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17 April 2014 12:48 pm ,
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Officials last week revealed that the U.S. contribution to ITER could cost $3.9 billion by 2034—roughly four times the...
An experimental hepatitis B drug that looked safe in animal trials tragically killed five of 15 patients in 1993. Now,...
Using the two high-quality genomes that exist for Neandertals and Denisovans, researchers find clues to gene activity...
A new report from the Intergovernmental Panel on Climate Change (IPCC) concludes that humanity has done little to slow...
Astronomers have discovered an Earth-sized planet in the habitable zone of a red dwarf—a star cooler than the sun—500...
Three years ago, Jennifer Francis of Rutgers University proposed that a warming Arctic was altering the behavior of the...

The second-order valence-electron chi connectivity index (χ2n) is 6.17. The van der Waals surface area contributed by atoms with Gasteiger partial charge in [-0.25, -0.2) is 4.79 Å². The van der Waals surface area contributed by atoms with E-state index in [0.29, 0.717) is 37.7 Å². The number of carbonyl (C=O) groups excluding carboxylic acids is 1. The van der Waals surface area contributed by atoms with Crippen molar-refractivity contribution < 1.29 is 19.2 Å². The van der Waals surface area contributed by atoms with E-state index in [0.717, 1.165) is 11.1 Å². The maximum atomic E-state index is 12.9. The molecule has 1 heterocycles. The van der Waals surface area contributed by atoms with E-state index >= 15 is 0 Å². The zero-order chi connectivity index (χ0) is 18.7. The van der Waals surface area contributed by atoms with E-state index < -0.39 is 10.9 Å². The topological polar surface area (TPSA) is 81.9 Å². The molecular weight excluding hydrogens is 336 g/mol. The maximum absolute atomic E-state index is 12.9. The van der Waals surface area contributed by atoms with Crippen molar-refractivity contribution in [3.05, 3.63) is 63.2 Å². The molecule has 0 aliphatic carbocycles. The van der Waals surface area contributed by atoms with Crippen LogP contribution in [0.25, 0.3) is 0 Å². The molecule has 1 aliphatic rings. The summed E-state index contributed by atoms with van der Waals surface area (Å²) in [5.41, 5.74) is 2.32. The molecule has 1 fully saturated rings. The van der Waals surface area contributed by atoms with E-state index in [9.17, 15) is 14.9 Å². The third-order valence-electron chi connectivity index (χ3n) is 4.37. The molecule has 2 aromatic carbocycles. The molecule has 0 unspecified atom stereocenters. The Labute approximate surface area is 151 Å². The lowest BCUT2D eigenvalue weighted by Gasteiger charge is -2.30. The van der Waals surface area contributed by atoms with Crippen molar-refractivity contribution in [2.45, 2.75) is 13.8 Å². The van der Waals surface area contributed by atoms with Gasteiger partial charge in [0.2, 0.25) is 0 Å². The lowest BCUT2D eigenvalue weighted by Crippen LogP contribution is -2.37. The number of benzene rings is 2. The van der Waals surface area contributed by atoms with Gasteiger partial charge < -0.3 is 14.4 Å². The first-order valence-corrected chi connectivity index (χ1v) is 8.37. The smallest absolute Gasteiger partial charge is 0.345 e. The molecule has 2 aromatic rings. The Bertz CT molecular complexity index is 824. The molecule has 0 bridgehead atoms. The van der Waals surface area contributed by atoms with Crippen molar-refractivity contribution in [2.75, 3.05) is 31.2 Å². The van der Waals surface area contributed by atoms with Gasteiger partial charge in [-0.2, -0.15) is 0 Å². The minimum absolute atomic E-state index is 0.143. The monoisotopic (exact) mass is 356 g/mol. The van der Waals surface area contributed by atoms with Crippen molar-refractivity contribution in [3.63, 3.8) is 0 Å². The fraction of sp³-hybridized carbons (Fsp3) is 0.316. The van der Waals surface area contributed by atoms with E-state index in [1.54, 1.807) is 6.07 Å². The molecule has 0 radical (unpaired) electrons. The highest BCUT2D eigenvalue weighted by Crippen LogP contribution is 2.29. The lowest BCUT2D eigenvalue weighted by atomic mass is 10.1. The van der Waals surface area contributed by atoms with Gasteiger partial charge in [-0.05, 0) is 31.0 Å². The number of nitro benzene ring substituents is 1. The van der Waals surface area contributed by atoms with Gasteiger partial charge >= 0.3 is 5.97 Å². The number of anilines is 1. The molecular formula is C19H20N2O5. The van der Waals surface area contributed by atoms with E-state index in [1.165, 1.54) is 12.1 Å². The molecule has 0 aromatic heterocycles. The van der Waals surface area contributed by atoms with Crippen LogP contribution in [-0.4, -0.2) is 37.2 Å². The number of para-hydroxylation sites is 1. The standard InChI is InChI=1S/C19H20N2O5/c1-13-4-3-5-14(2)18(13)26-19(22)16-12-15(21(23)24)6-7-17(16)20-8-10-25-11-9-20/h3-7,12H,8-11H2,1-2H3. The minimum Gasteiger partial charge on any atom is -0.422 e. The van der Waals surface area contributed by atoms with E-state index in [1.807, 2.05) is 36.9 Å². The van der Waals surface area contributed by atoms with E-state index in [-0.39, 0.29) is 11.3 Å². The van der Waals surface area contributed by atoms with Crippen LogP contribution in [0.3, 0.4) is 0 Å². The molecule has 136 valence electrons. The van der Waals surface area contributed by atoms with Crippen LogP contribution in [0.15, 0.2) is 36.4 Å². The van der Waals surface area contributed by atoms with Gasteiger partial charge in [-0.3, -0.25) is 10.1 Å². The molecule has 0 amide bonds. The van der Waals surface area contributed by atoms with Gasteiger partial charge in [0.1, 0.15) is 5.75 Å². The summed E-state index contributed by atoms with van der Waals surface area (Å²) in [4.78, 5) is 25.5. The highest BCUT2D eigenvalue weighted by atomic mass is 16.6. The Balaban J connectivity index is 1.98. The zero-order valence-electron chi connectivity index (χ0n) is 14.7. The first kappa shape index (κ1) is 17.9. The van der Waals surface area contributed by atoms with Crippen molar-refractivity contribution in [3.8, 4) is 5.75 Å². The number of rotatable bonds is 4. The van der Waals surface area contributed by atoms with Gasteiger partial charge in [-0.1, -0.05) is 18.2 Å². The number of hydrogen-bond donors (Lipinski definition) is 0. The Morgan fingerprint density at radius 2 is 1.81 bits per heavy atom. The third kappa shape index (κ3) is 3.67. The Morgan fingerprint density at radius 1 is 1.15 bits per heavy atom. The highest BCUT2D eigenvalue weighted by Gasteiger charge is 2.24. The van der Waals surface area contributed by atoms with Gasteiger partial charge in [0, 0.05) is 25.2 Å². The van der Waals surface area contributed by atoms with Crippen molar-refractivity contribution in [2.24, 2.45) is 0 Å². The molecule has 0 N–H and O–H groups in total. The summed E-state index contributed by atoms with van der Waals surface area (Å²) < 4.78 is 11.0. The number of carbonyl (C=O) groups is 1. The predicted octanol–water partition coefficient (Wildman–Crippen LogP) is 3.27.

- 17 April 2014 12:48 pm , Vol. 344 , #6181
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White House Nominates Chief Scientist for NOAA
5 August 2010 4:33 pm
In a move that would bring more climate know-how into the inner circle of National Oceanic and Atmospheric Administration (NOAA) chief Jane Lubchenco, the White House today nominated Scott Doney of the Woods Hole Oceanographic Institution (WHOI) to be the agency's chief scientist. "He's an excellent choice," says Robert Gagosian of the Consortium for Ocean Leadership in Washington, D.C.
Doney is a well-respected marine geochemist known for his work on the global carbon cycle, climate change, and ocean acidification. "He's a very good scientist. He's very logical and deliberate," Gagosian says. (While Gagosian was president of WHOIfrom 1994 to 2006, he recruited Doney to work there). "He will be a good spokesperson for the science at NOAA."
The chief scientist slot has been vacant for years. Last October, Lubchenco raised the profile of the position by making it a presidential nomination. Paul Sandifer has been acting chief scientist, and he'll probably keep that hat for a while: The Senate, which hasn't even confirmed the next National Science Foundation director, starts its August recess in a few days.